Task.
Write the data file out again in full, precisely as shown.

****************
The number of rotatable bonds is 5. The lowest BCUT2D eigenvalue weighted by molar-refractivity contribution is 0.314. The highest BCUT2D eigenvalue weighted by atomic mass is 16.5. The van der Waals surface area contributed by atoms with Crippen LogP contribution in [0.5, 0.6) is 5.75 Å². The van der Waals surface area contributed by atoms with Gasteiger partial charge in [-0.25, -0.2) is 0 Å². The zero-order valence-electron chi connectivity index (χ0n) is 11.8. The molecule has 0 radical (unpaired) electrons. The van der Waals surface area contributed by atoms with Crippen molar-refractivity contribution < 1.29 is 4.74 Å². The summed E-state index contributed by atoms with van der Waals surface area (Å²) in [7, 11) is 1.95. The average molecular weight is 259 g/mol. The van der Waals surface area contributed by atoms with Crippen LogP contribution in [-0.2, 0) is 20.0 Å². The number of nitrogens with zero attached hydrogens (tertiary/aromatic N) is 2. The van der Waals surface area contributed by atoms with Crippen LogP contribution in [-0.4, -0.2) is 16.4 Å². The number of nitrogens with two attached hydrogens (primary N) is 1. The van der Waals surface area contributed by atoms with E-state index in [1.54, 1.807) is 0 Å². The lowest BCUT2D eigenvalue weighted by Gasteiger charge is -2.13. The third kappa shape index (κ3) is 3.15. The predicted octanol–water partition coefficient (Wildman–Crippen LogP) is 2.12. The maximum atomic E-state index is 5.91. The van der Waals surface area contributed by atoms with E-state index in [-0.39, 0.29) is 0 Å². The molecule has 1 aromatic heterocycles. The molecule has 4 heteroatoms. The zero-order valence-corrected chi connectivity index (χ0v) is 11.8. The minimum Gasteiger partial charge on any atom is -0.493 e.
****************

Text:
The number of rotatable bonds is 5. The lowest BCUT2D eigenvalue weighted by molar-refractivity contribution is 0.314. The highest BCUT2D eigenvalue weighted by atomic mass is 16.5. The van der Waals surface area contributed by atoms with Crippen LogP contribution in [0.5, 0.6) is 5.75 Å². The van der Waals surface area contributed by atoms with Gasteiger partial charge in [-0.25, -0.2) is 0 Å². The zero-order valence-electron chi connectivity index (χ0n) is 11.8. The molecule has 0 radical (unpaired) electrons. The van der Waals surface area contributed by atoms with Crippen molar-refractivity contribution < 1.29 is 4.74 Å². The summed E-state index contributed by atoms with van der Waals surface area (Å²) in [7, 11) is 1.95. The average molecular weight is 259 g/mol. The van der Waals surface area contributed by atoms with Crippen LogP contribution in [-0.2, 0) is 20.0 Å². The number of nitrogens with zero attached hydrogens (tertiary/aromatic N) is 2. The van der Waals surface area contributed by atoms with Crippen LogP contribution in [-0.4, -0.2) is 16.4 Å². The number of nitrogens with two attached hydrogens (primary N) is 1. The van der Waals surface area contributed by atoms with E-state index in [1.54, 1.807) is 0 Å². The lowest BCUT2D eigenvalue weighted by Gasteiger charge is -2.13. The third kappa shape index (κ3) is 3.15. The predicted octanol–water partition coefficient (Wildman–Crippen LogP) is 2.12. The maximum atomic E-state index is 5.91. The van der Waals surface area contributed by atoms with E-state index in [-0.39, 0.29) is 0 Å². The molecule has 1 aromatic heterocycles. The molecule has 4 heteroatoms. The zero-order valence-corrected chi connectivity index (χ0v) is 11.8. The minimum Gasteiger partial charge on any atom is -0.493 e.